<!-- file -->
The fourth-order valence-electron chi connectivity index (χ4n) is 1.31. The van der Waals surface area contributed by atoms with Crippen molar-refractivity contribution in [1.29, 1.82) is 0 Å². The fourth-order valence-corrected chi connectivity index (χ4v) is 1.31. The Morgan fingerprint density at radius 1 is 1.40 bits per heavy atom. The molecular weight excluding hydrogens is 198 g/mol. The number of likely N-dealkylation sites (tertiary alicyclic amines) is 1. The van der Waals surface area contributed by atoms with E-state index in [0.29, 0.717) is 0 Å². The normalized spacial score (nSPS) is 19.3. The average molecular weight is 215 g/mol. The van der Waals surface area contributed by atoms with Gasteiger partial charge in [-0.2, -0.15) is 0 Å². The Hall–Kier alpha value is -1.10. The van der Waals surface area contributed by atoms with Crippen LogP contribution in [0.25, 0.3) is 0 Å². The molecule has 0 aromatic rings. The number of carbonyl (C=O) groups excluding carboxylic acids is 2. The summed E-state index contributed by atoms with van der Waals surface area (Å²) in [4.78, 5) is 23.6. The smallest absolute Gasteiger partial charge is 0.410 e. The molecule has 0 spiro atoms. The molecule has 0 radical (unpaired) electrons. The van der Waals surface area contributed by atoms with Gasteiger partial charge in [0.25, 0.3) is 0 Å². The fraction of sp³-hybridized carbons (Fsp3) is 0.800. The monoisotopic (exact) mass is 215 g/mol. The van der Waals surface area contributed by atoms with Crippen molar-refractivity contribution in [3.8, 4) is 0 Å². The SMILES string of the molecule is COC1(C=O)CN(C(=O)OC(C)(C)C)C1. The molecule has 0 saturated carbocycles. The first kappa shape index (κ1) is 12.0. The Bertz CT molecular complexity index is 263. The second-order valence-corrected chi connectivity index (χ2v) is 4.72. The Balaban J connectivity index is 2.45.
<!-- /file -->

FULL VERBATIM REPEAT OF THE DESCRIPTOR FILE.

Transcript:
The fourth-order valence-electron chi connectivity index (χ4n) is 1.31. The van der Waals surface area contributed by atoms with Crippen molar-refractivity contribution in [1.29, 1.82) is 0 Å². The fourth-order valence-corrected chi connectivity index (χ4v) is 1.31. The Morgan fingerprint density at radius 1 is 1.40 bits per heavy atom. The molecular weight excluding hydrogens is 198 g/mol. The number of likely N-dealkylation sites (tertiary alicyclic amines) is 1. The van der Waals surface area contributed by atoms with E-state index in [0.29, 0.717) is 0 Å². The normalized spacial score (nSPS) is 19.3. The average molecular weight is 215 g/mol. The van der Waals surface area contributed by atoms with Gasteiger partial charge in [-0.2, -0.15) is 0 Å². The Hall–Kier alpha value is -1.10. The van der Waals surface area contributed by atoms with Crippen LogP contribution in [0.25, 0.3) is 0 Å². The molecule has 0 aromatic rings. The number of carbonyl (C=O) groups excluding carboxylic acids is 2. The summed E-state index contributed by atoms with van der Waals surface area (Å²) in [4.78, 5) is 23.6. The smallest absolute Gasteiger partial charge is 0.410 e. The molecule has 0 spiro atoms. The molecule has 0 radical (unpaired) electrons. The van der Waals surface area contributed by atoms with Gasteiger partial charge in [0.25, 0.3) is 0 Å². The fraction of sp³-hybridized carbons (Fsp3) is 0.800. The monoisotopic (exact) mass is 215 g/mol. The van der Waals surface area contributed by atoms with Crippen molar-refractivity contribution in [3.8, 4) is 0 Å². The SMILES string of the molecule is COC1(C=O)CN(C(=O)OC(C)(C)C)C1. The molecule has 0 saturated carbocycles. The first kappa shape index (κ1) is 12.0. The Bertz CT molecular complexity index is 263. The second-order valence-corrected chi connectivity index (χ2v) is 4.72. The Balaban J connectivity index is 2.45.